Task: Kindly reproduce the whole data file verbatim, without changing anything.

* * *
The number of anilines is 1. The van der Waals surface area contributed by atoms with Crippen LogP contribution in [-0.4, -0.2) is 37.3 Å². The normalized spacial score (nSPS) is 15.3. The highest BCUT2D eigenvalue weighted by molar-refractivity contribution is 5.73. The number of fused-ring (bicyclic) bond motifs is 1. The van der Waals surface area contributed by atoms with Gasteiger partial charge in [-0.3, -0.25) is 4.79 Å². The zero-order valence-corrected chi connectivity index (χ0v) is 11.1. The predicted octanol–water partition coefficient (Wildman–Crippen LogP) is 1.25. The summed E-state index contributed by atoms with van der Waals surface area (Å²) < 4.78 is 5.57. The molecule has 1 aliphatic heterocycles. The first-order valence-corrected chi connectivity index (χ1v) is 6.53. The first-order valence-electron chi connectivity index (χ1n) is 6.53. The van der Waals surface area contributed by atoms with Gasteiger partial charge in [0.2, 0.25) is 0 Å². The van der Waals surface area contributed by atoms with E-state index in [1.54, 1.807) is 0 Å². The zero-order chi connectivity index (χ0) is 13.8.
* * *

The number of anilines is 1. The van der Waals surface area contributed by atoms with Crippen LogP contribution in [-0.4, -0.2) is 37.3 Å². The normalized spacial score (nSPS) is 15.3. The highest BCUT2D eigenvalue weighted by molar-refractivity contribution is 5.73. The number of fused-ring (bicyclic) bond motifs is 1. The van der Waals surface area contributed by atoms with Gasteiger partial charge in [-0.3, -0.25) is 4.79 Å². The zero-order valence-corrected chi connectivity index (χ0v) is 11.1. The predicted octanol–water partition coefficient (Wildman–Crippen LogP) is 1.25. The summed E-state index contributed by atoms with van der Waals surface area (Å²) < 4.78 is 5.57. The molecule has 1 aliphatic heterocycles. The first-order valence-corrected chi connectivity index (χ1v) is 6.53. The first-order valence-electron chi connectivity index (χ1n) is 6.53. The van der Waals surface area contributed by atoms with Gasteiger partial charge in [0.2, 0.25) is 0 Å². The van der Waals surface area contributed by atoms with E-state index in [1.54, 1.807) is 0 Å². The zero-order chi connectivity index (χ0) is 13.8.